What makes a space an experience? We think it’s the emotions evoked.
A home is a place where many activities occur and where different feelings are experienced. Each space can be designed to set the stage for a particular emotion. Let’s take the feeling of intimacy, for example…
It’s a perfect evening and you are in a familiar restaurant. The room is grand with a high ceiling and soft lighting. Noises are hushed and the tables are generously spaced — each covered with a creamy white tablecloth and lit by an overhead spotlight. You are sitting across from your favorite person (who you haven’t seen for ages) and you are eagerly catching up.
Now, which are you more aware of: The grand room? Or the table you two share? If your answer is the bubble of space around the table, then you are experiencing the intimacy of a space within a space.
We think that experiences like these give variety and richness to life, and we design in ways that give you instances of this intimate feeling within the larger spaces of our houses.
The video below shows how the dining area of our Highwood Home can be experienced as a space within a space, just as at the restaurant. Likewise the living area and the kitchen (which feels even more intimate by being tucked under a second-floor loft) each evoke their own unique emotions. Three spaces within spaces, which flow into each other to form a single great room.
But, the Highwood Home design doesn’t just give you spaces within a space. It lets you experience layers of space.
In the video below you’ll see an orange L-shape that starts with the wall of shelves in the living area, moves through the cabinets in the kitchen, and ends with a credenza next to the dinner table.
Because these different kinds of storage are all housed in similar wooden cabinets, you can imagine them as a continuous band of storage wrapping around two sides of the great room or, in other words, a layer — one that holds and organizes the “things” you need to live your life. And once you’ve imagined those cabinets as a layer, whenever you grab something you need, you will have the experience of reaching into a layer of space.
On the other side of the great room is another layer of space, in lavender. This time, it’s not the layer of cabinets. It’s the layer of the space up against the windows. With this layer, you don’t reach your hand into it, you walk your body into it. You move from the inward-looking spaces within spaces of the great room into a layer of space that looks outward.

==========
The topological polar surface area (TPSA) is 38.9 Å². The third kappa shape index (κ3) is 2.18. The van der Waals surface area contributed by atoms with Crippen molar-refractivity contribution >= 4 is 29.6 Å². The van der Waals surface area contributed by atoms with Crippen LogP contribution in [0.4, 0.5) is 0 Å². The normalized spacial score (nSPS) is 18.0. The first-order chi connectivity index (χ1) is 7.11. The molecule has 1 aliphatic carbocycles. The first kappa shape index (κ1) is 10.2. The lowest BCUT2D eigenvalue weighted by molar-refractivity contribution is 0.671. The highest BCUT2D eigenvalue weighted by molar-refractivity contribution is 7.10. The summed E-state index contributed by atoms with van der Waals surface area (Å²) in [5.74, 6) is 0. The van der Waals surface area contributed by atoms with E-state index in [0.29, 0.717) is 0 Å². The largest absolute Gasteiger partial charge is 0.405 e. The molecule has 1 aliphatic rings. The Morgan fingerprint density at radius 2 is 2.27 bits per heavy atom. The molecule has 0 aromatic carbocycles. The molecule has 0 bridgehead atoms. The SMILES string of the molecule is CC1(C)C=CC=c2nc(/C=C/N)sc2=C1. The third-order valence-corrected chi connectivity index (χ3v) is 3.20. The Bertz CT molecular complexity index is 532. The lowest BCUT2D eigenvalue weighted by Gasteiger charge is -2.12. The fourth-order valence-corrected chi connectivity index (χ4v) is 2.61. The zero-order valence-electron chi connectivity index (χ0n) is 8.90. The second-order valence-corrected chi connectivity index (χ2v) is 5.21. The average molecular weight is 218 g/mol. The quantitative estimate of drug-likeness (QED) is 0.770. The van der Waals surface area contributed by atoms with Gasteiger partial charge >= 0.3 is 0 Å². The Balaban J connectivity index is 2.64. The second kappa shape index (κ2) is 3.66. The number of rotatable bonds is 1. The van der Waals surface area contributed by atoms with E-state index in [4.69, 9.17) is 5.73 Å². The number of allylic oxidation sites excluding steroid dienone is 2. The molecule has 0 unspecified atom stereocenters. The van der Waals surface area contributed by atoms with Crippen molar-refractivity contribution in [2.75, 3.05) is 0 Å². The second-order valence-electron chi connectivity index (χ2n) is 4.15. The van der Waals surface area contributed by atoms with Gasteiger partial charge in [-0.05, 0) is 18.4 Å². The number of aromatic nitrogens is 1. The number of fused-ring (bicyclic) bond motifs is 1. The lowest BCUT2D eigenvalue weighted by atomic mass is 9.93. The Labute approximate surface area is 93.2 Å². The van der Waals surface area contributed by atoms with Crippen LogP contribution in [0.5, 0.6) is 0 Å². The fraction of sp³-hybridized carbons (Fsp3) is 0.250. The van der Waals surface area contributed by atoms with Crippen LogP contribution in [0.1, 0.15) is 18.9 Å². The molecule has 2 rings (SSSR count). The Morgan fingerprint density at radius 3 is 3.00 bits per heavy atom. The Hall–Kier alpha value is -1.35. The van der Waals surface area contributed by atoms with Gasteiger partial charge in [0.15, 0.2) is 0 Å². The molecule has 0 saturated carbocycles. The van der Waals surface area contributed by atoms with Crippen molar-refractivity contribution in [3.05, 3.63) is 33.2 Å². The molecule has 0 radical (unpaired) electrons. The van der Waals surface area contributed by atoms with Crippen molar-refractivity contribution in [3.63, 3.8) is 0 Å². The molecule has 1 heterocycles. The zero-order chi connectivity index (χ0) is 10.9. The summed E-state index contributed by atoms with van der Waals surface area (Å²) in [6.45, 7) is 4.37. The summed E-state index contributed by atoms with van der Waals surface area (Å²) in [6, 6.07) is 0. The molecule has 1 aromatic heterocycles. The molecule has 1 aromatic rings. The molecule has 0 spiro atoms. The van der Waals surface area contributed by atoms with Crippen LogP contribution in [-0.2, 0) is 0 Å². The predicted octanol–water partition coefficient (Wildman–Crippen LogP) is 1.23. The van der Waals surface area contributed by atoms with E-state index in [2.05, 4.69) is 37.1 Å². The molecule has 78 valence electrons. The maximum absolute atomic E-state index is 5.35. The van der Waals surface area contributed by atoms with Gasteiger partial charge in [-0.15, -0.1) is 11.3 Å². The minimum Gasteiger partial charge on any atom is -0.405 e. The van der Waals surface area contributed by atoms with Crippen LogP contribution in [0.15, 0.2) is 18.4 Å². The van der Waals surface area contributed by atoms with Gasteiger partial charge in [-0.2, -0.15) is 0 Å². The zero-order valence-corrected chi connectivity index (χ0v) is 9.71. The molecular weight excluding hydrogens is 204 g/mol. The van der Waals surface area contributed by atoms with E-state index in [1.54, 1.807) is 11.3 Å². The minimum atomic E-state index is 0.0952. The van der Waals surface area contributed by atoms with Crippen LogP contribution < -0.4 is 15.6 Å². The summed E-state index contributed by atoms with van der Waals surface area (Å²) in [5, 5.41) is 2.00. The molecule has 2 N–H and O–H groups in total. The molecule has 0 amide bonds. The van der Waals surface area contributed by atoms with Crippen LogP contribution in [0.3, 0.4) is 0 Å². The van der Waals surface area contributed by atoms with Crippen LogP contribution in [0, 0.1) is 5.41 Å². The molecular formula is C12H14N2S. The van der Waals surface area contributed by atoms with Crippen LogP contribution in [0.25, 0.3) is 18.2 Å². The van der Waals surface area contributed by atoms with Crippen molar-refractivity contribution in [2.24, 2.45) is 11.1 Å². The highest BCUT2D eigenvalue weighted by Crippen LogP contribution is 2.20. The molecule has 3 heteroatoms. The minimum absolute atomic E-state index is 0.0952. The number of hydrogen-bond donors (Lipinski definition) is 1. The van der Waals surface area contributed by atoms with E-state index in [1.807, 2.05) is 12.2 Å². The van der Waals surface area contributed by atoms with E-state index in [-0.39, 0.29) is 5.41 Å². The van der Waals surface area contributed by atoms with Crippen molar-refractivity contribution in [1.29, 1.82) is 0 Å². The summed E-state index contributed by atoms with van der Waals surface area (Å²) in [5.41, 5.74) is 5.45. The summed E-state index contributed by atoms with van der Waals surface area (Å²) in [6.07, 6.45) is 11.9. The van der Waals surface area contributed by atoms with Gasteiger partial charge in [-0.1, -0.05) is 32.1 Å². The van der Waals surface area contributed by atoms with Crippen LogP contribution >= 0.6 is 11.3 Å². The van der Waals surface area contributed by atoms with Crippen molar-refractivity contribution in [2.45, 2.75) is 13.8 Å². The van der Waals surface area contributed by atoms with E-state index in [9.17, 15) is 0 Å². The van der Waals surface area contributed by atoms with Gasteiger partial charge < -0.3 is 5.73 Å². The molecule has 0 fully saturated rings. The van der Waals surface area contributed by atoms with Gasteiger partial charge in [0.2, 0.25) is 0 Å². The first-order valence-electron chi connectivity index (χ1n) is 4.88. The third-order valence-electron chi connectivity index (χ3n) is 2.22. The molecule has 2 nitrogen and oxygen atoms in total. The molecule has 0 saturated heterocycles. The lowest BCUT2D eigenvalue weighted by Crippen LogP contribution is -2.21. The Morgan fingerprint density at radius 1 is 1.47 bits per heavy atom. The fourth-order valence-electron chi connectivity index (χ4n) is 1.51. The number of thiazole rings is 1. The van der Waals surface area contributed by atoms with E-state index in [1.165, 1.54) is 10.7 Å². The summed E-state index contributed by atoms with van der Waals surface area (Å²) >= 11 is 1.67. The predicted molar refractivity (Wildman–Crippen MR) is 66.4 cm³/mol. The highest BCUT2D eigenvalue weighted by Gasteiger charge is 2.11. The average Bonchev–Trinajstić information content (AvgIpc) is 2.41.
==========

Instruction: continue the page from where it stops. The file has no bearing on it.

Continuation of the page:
It’s a sense of passing through a membrane — from one space with a particular feel to another space with a quite different feel.
Now let’s head outdoors. The video below shows the ceiling of the great room extending past the wall of windows into a continuous overhang.
You walk out under it, and you sense you are in another layer of space, in blue, nestled against the window-wall. Have you left the house, or are you still in it? You now realize that the space against the windows felt almost outdoors and the space under the overhang feels almost indoors. The wall containing the sliding-glass doors becomes not the single border between indoors and out, but one of several borders — layers of space — that you pass through, on your way outdoors.
We think that this way of going from indoors to out is a richer experience than simply opening a door in a wall.
And once you’ve experienced it a few times — both going out and going back in — you will come to feel that the indoor and outdoor spaces really flow into each other. You live in a house that encompasses both indoor and outdoor spaces.
So let’s walk out from under the overhang and into the middle of that outdoor terrace. You look up and see the sky through a wooden pergola supported by beams that run straight out from the great room.
You are well and truly outdoors, but you sense that this space, in aqua, is one more in a series of spatial layers that you passed through to get here.
Here is a final video showing how these spaces within spaces and layers of space nestle up against each other. We design all of our houses to foster experiences like these. We think it makes life richer.
Spatial layering is just one of the many design principles we employ to create every Turkel Design home. If you are interested in learning more about our design principles, please take a look at some of our recent posts or contact us to learn more.